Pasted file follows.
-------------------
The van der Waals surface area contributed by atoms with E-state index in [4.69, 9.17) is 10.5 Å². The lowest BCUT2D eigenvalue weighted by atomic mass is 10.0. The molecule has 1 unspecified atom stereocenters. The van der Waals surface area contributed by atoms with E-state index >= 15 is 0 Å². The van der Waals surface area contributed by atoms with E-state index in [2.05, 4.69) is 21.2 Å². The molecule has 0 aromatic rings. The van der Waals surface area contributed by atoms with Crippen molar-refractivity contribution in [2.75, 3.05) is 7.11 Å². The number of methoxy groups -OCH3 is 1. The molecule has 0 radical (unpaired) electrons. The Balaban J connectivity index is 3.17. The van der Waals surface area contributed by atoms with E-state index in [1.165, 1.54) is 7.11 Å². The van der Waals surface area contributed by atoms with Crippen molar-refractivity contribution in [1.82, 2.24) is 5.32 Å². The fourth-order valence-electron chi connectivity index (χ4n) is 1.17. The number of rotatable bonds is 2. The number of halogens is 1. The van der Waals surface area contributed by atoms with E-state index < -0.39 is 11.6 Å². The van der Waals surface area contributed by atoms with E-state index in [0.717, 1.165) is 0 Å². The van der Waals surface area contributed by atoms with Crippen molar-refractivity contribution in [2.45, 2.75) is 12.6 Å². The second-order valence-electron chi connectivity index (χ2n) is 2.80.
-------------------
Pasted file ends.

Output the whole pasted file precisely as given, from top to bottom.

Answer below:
The van der Waals surface area contributed by atoms with E-state index in [4.69, 9.17) is 10.5 Å². The lowest BCUT2D eigenvalue weighted by atomic mass is 10.0. The molecule has 1 unspecified atom stereocenters. The van der Waals surface area contributed by atoms with E-state index >= 15 is 0 Å². The van der Waals surface area contributed by atoms with E-state index in [2.05, 4.69) is 21.2 Å². The molecule has 0 aromatic rings. The van der Waals surface area contributed by atoms with Crippen molar-refractivity contribution in [2.75, 3.05) is 7.11 Å². The number of methoxy groups -OCH3 is 1. The molecule has 0 radical (unpaired) electrons. The Balaban J connectivity index is 3.17. The van der Waals surface area contributed by atoms with E-state index in [1.165, 1.54) is 7.11 Å². The van der Waals surface area contributed by atoms with Crippen molar-refractivity contribution in [1.82, 2.24) is 5.32 Å². The fourth-order valence-electron chi connectivity index (χ4n) is 1.17. The number of rotatable bonds is 2. The number of halogens is 1. The van der Waals surface area contributed by atoms with E-state index < -0.39 is 11.6 Å². The van der Waals surface area contributed by atoms with E-state index in [0.717, 1.165) is 0 Å². The van der Waals surface area contributed by atoms with Crippen molar-refractivity contribution in [2.45, 2.75) is 12.6 Å². The second-order valence-electron chi connectivity index (χ2n) is 2.80.